This book examines donor conception and the search for information by donor-conceived people. It details differing regulatory approaches across the globe, including those that provide for ‘open-identity’ or anonymous donation, or that take a ‘dual-track’ approach. In doing so, it identifies models regarding the recording and release of information about donors that may assist in the further development of the law, policy and associated practices. Arguments for and against donor anonymity are considered, and specifically critiqued. The study highlights contrasting reasoning and emphasis upon various interests and factors that may underpin secrecy, anonymity or openness. The book will be of value to academics, students and legal practitioners involved with this area. It is also relevant to policy makers, health practitioners and anyone with an interest in the subject.
Table of Contents
PART I – DONOR CONCEPTION, SECRECY AND ANONYMITY
Chapter 1: A brief history of donor conception, secrecy and anonymity.
Chapter 2: The call for information: donor conceived people, recipients and donors.
Chapter 3: The search.
PART II - REGULATORY APPROACHES AROUND THE WORLD
Chapter 4: Jurisdictions that have laws granting access to identifying information.
Chapter 5: Jurisdictions that enable both ‘open-identity’ and anonymous donation.
Chapter 6: Jurisdictions that have laws enshrining anonymity.
PART III – ANONYMITY OR OPENNESS?
Chapter 7: Examining arguments underpinning donor anonymity.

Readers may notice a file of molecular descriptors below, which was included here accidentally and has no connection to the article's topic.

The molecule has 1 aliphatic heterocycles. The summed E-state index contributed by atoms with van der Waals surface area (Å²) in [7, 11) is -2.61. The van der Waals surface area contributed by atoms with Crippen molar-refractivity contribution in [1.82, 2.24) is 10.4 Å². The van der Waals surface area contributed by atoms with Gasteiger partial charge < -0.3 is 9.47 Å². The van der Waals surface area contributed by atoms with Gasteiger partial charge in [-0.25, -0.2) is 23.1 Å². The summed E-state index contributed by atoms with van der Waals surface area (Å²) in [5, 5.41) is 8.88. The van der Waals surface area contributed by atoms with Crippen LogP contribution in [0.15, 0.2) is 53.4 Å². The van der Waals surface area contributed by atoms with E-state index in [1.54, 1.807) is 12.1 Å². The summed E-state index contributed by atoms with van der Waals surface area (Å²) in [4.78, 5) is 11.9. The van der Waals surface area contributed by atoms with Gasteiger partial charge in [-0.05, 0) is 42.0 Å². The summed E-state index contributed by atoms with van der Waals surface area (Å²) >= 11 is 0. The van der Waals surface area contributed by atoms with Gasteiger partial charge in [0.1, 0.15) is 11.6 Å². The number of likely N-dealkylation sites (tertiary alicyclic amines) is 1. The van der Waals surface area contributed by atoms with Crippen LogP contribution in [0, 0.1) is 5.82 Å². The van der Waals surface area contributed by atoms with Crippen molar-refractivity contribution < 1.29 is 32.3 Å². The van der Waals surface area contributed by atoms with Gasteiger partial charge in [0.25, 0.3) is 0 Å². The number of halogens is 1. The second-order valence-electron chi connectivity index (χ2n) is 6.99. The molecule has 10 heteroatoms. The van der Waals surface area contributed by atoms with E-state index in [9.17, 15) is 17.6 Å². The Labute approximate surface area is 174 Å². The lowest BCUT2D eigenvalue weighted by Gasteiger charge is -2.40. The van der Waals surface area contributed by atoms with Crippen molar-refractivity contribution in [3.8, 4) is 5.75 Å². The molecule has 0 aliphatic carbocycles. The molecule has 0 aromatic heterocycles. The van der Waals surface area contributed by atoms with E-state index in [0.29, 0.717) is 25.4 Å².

Chapter 8: Placing the issues in a Human Rights Framework.
Chapter 9: Information for All? Opening records from the past.
Chapter 10: CONCLUSION
Sonia Allan is Associate Professor of health law at Macquarie University, and Head of Department of Health Systems and Populations. She has been a legal academic for over a decade, and has worked in both legal and health contexts. Sonia has published nationally and internationally. She was a Melbourne University Research Scholarship recipient for the duration of her PhD; a 2011 Churchill Fellow for her contribution to Australian society through her international and comparative research into donor conception; a 2011 ‘Global Health Law Fellow’ at Georgetown University Law Center, Washington DC; and received an AMP Tomorrow Fund Grant in 2014. Sonia has, throughout her career, also been active in community outreach and influential in law reform. She has participated in numerous Australian state and federal inquiries on assisted reproduction, as well as inquiries abroad. She has been cited extensively in resulting reports; instrumental in changing laws related to access to information by donor conceived people; and continues to be called upon to consult or comment on issues related to the development of the law.